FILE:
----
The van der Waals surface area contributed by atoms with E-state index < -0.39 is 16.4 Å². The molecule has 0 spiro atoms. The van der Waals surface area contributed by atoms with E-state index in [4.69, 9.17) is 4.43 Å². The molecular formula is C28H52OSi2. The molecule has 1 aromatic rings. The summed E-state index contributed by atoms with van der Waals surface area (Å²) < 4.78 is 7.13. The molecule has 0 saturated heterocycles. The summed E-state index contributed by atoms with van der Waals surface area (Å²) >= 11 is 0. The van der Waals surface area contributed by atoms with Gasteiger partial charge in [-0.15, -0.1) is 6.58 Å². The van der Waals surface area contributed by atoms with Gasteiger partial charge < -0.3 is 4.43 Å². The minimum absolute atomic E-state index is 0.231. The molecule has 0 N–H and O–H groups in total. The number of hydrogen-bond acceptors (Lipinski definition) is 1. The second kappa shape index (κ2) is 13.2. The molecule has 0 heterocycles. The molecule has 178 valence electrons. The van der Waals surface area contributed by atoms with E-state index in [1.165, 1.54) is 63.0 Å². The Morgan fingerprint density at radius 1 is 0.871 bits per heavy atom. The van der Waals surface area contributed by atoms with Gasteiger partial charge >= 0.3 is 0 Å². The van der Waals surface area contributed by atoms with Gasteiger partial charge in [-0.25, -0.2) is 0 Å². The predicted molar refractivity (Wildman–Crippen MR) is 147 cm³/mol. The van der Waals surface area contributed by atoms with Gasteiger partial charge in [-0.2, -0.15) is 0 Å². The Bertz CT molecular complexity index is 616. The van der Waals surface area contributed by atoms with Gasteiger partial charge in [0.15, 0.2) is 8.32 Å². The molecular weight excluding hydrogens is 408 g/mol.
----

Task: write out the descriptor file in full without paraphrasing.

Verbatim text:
The van der Waals surface area contributed by atoms with E-state index < -0.39 is 16.4 Å². The molecule has 0 spiro atoms. The van der Waals surface area contributed by atoms with E-state index in [4.69, 9.17) is 4.43 Å². The molecular formula is C28H52OSi2. The molecule has 1 aromatic rings. The summed E-state index contributed by atoms with van der Waals surface area (Å²) < 4.78 is 7.13. The molecule has 0 saturated heterocycles. The summed E-state index contributed by atoms with van der Waals surface area (Å²) >= 11 is 0. The van der Waals surface area contributed by atoms with Gasteiger partial charge in [-0.15, -0.1) is 6.58 Å². The van der Waals surface area contributed by atoms with Gasteiger partial charge < -0.3 is 4.43 Å². The minimum absolute atomic E-state index is 0.231. The molecule has 0 N–H and O–H groups in total. The number of hydrogen-bond acceptors (Lipinski definition) is 1. The second kappa shape index (κ2) is 13.2. The molecule has 0 heterocycles. The molecule has 178 valence electrons. The van der Waals surface area contributed by atoms with E-state index in [1.165, 1.54) is 63.0 Å². The Morgan fingerprint density at radius 1 is 0.871 bits per heavy atom. The van der Waals surface area contributed by atoms with Gasteiger partial charge >= 0.3 is 0 Å². The van der Waals surface area contributed by atoms with Gasteiger partial charge in [-0.25, -0.2) is 0 Å². The predicted molar refractivity (Wildman–Crippen MR) is 147 cm³/mol. The van der Waals surface area contributed by atoms with Gasteiger partial charge in [-0.2, -0.15) is 0 Å². The Bertz CT molecular complexity index is 616. The van der Waals surface area contributed by atoms with Gasteiger partial charge in [0.15, 0.2) is 8.32 Å². The molecular weight excluding hydrogens is 408 g/mol.